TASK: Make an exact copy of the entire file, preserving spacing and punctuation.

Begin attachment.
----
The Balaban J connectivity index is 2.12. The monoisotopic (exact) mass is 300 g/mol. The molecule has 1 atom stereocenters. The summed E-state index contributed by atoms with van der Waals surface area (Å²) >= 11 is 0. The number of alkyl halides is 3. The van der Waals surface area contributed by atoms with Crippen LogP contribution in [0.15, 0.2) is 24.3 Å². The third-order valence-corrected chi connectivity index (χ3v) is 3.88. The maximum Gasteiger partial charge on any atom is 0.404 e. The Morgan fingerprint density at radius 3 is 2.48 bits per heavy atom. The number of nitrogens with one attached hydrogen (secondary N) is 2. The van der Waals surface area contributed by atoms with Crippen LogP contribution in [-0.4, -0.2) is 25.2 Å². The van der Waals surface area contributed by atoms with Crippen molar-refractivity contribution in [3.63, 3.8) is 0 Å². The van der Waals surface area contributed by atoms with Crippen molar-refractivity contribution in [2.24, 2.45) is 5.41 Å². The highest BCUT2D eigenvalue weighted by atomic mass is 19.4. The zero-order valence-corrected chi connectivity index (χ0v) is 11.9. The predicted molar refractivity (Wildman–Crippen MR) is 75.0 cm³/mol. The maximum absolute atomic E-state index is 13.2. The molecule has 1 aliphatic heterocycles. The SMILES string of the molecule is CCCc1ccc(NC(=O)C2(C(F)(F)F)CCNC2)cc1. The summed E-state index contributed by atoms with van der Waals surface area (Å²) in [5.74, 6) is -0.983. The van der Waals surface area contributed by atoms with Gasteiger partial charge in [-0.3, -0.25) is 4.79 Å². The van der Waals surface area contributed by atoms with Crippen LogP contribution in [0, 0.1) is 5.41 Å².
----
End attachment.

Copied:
The Balaban J connectivity index is 2.12. The monoisotopic (exact) mass is 300 g/mol. The molecule has 1 atom stereocenters. The summed E-state index contributed by atoms with van der Waals surface area (Å²) >= 11 is 0. The number of alkyl halides is 3. The van der Waals surface area contributed by atoms with Crippen LogP contribution in [0.15, 0.2) is 24.3 Å². The third-order valence-corrected chi connectivity index (χ3v) is 3.88. The maximum Gasteiger partial charge on any atom is 0.404 e. The Morgan fingerprint density at radius 3 is 2.48 bits per heavy atom. The number of nitrogens with one attached hydrogen (secondary N) is 2. The van der Waals surface area contributed by atoms with Crippen LogP contribution in [-0.4, -0.2) is 25.2 Å². The van der Waals surface area contributed by atoms with Crippen molar-refractivity contribution in [3.63, 3.8) is 0 Å². The van der Waals surface area contributed by atoms with Crippen molar-refractivity contribution in [2.24, 2.45) is 5.41 Å². The highest BCUT2D eigenvalue weighted by atomic mass is 19.4. The zero-order valence-corrected chi connectivity index (χ0v) is 11.9. The predicted molar refractivity (Wildman–Crippen MR) is 75.0 cm³/mol. The maximum absolute atomic E-state index is 13.2. The molecule has 1 aliphatic heterocycles. The SMILES string of the molecule is CCCc1ccc(NC(=O)C2(C(F)(F)F)CCNC2)cc1. The summed E-state index contributed by atoms with van der Waals surface area (Å²) in [5.74, 6) is -0.983. The van der Waals surface area contributed by atoms with Gasteiger partial charge in [-0.3, -0.25) is 4.79 Å². The van der Waals surface area contributed by atoms with Crippen LogP contribution in [0, 0.1) is 5.41 Å².